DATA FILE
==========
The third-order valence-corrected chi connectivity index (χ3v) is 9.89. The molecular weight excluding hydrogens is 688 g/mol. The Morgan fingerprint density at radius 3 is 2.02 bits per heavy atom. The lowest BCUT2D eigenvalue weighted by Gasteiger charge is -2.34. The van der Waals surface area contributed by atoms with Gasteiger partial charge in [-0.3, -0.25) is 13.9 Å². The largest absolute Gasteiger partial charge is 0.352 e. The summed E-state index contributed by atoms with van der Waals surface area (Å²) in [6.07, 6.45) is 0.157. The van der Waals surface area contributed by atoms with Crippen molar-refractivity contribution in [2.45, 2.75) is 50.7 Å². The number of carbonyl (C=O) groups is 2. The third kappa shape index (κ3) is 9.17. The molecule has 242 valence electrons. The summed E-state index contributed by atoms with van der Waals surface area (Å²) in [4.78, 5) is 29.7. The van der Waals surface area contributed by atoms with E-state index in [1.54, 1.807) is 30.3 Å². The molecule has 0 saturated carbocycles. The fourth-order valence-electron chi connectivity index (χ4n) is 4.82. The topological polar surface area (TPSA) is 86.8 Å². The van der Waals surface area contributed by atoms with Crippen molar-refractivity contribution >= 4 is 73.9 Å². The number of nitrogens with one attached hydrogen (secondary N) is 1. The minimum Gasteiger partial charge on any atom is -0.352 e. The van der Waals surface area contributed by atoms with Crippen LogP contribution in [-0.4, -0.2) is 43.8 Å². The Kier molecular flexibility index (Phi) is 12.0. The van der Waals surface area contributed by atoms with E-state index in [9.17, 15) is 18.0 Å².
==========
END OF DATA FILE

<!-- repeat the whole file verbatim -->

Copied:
The third-order valence-corrected chi connectivity index (χ3v) is 9.89. The molecular weight excluding hydrogens is 688 g/mol. The Morgan fingerprint density at radius 3 is 2.02 bits per heavy atom. The lowest BCUT2D eigenvalue weighted by Gasteiger charge is -2.34. The van der Waals surface area contributed by atoms with Gasteiger partial charge in [-0.3, -0.25) is 13.9 Å². The largest absolute Gasteiger partial charge is 0.352 e. The summed E-state index contributed by atoms with van der Waals surface area (Å²) in [6.07, 6.45) is 0.157. The van der Waals surface area contributed by atoms with Crippen molar-refractivity contribution in [2.45, 2.75) is 50.7 Å². The number of carbonyl (C=O) groups is 2. The third kappa shape index (κ3) is 9.17. The molecule has 242 valence electrons. The summed E-state index contributed by atoms with van der Waals surface area (Å²) in [4.78, 5) is 29.7. The van der Waals surface area contributed by atoms with E-state index in [1.54, 1.807) is 30.3 Å². The molecule has 0 saturated carbocycles. The fourth-order valence-electron chi connectivity index (χ4n) is 4.82. The topological polar surface area (TPSA) is 86.8 Å². The van der Waals surface area contributed by atoms with Crippen molar-refractivity contribution >= 4 is 73.9 Å². The number of nitrogens with one attached hydrogen (secondary N) is 1. The minimum Gasteiger partial charge on any atom is -0.352 e. The van der Waals surface area contributed by atoms with Crippen LogP contribution in [-0.4, -0.2) is 43.8 Å². The Kier molecular flexibility index (Phi) is 12.0. The van der Waals surface area contributed by atoms with E-state index in [9.17, 15) is 18.0 Å².